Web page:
Despite the warning klaxon that was blaring in the back of mind, urging her to do something – pretend she hadn’t heard him, or cry, or preferably run – anything but exactly what he’d commanded, Etta rose as calmly as she could and walked into his office, like she did a million times a day. “What’s up, Boss?”

It was worse than she’d thought. He was standing there, all six foot whatever, two hundred plus pounds of him, glaring down at her from beneath a furrowed brow that darkened his already thundercloud face even further.

Etta refused to take the step back that she so desperately wanted to. “Something wrong, Boss?” She was proud of the fact – and not a little amazed – that her voice barely wavered.

He surprised her again by not coming towards her – for which she was truly grateful – but rather walking over to his desk to lean his hips back against it, crossing his arms over his chest. “Yes, something is very wrong if you think that I think that it’s ever okay for you to use language like that in this office.”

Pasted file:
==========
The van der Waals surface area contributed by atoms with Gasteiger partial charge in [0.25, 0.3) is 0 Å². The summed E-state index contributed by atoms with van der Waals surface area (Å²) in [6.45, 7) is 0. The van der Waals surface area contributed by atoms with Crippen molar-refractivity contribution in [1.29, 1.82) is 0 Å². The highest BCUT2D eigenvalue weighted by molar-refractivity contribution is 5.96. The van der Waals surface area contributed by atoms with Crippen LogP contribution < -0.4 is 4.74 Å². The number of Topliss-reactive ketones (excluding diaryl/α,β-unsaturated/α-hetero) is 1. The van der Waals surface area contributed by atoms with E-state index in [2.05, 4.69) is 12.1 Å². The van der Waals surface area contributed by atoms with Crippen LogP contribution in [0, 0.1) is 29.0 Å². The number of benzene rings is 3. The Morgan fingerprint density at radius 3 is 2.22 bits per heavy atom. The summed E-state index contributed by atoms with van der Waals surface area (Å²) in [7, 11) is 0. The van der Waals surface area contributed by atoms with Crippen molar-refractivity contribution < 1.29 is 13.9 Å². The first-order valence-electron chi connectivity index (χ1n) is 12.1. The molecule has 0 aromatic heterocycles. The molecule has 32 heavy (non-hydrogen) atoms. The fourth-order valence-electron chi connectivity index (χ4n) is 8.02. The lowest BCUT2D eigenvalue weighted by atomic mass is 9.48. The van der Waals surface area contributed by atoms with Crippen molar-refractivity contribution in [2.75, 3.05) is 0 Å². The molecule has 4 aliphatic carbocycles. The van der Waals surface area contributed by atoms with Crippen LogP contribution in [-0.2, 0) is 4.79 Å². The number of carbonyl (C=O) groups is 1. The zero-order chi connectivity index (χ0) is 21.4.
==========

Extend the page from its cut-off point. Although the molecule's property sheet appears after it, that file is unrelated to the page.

She knew her mouth was hanging open and that it probably wasn’t a very pretty sight, but she couldn’t seem to shut it. She knew very well how he felt about vulgarities – she’d occasionally resorted to them and had always received either a dark frown or an out and out reprimand for doing so. Not only was Mack extremely protective of his small firm’s sterling reputation, but he was also somewhat old fashioned about things like that. Etta had mentally lumped that idiosyncrasy in with his other old fashioned but better, as far as she was concerned, impulses.

When her mouth finally closed with an audible click of her teeth, she realized she could barely swallow around the lump in her throat, and she couldn’t quite decide whether it was fear or... something she didn’t want to examine closely. She was going to go with fear, although it seemed preposterous to her to be afraid of him.